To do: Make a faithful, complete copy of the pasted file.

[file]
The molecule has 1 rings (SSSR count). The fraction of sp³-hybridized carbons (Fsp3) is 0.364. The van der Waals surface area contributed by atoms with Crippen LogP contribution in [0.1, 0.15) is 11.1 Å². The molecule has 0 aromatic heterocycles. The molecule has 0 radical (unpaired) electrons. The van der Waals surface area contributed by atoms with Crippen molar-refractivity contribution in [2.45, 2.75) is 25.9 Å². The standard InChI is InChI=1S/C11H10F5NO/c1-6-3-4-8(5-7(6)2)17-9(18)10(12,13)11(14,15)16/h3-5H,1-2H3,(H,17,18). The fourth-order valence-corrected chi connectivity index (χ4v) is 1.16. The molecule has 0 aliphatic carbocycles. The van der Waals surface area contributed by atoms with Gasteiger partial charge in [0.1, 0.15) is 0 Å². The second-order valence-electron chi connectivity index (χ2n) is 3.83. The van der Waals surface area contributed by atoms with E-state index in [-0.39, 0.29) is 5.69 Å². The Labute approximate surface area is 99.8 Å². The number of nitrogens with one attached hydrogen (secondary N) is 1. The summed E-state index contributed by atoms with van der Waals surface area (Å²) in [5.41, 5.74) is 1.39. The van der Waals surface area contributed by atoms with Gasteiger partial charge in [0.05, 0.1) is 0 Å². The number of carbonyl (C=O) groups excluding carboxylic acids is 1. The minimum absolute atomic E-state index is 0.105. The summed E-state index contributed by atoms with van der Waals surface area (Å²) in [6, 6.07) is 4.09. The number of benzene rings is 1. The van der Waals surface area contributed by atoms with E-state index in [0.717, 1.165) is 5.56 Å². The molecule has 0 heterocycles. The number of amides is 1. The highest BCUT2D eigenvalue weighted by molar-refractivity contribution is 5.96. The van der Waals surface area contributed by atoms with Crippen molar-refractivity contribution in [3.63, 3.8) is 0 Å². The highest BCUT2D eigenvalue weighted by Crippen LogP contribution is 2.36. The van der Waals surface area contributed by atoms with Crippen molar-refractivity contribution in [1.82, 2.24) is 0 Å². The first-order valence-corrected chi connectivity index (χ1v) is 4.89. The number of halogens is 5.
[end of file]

The molecule has 1 rings (SSSR count). The fraction of sp³-hybridized carbons (Fsp3) is 0.364. The van der Waals surface area contributed by atoms with Crippen LogP contribution in [0.1, 0.15) is 11.1 Å². The molecule has 0 aromatic heterocycles. The molecule has 0 radical (unpaired) electrons. The van der Waals surface area contributed by atoms with Crippen molar-refractivity contribution in [2.45, 2.75) is 25.9 Å². The standard InChI is InChI=1S/C11H10F5NO/c1-6-3-4-8(5-7(6)2)17-9(18)10(12,13)11(14,15)16/h3-5H,1-2H3,(H,17,18). The fourth-order valence-corrected chi connectivity index (χ4v) is 1.16. The molecule has 0 aliphatic carbocycles. The van der Waals surface area contributed by atoms with Gasteiger partial charge in [0.1, 0.15) is 0 Å². The second-order valence-electron chi connectivity index (χ2n) is 3.83. The van der Waals surface area contributed by atoms with E-state index in [-0.39, 0.29) is 5.69 Å². The Labute approximate surface area is 99.8 Å². The number of nitrogens with one attached hydrogen (secondary N) is 1. The summed E-state index contributed by atoms with van der Waals surface area (Å²) in [5.41, 5.74) is 1.39. The van der Waals surface area contributed by atoms with Gasteiger partial charge in [0.05, 0.1) is 0 Å². The number of carbonyl (C=O) groups excluding carboxylic acids is 1. The minimum absolute atomic E-state index is 0.105. The summed E-state index contributed by atoms with van der Waals surface area (Å²) in [6, 6.07) is 4.09. The number of benzene rings is 1. The van der Waals surface area contributed by atoms with E-state index in [0.717, 1.165) is 5.56 Å². The molecule has 0 heterocycles. The number of amides is 1. The highest BCUT2D eigenvalue weighted by molar-refractivity contribution is 5.96. The van der Waals surface area contributed by atoms with Crippen molar-refractivity contribution in [3.63, 3.8) is 0 Å². The highest BCUT2D eigenvalue weighted by Crippen LogP contribution is 2.36. The van der Waals surface area contributed by atoms with Crippen molar-refractivity contribution in [1.82, 2.24) is 0 Å². The first-order valence-corrected chi connectivity index (χ1v) is 4.89. The number of halogens is 5.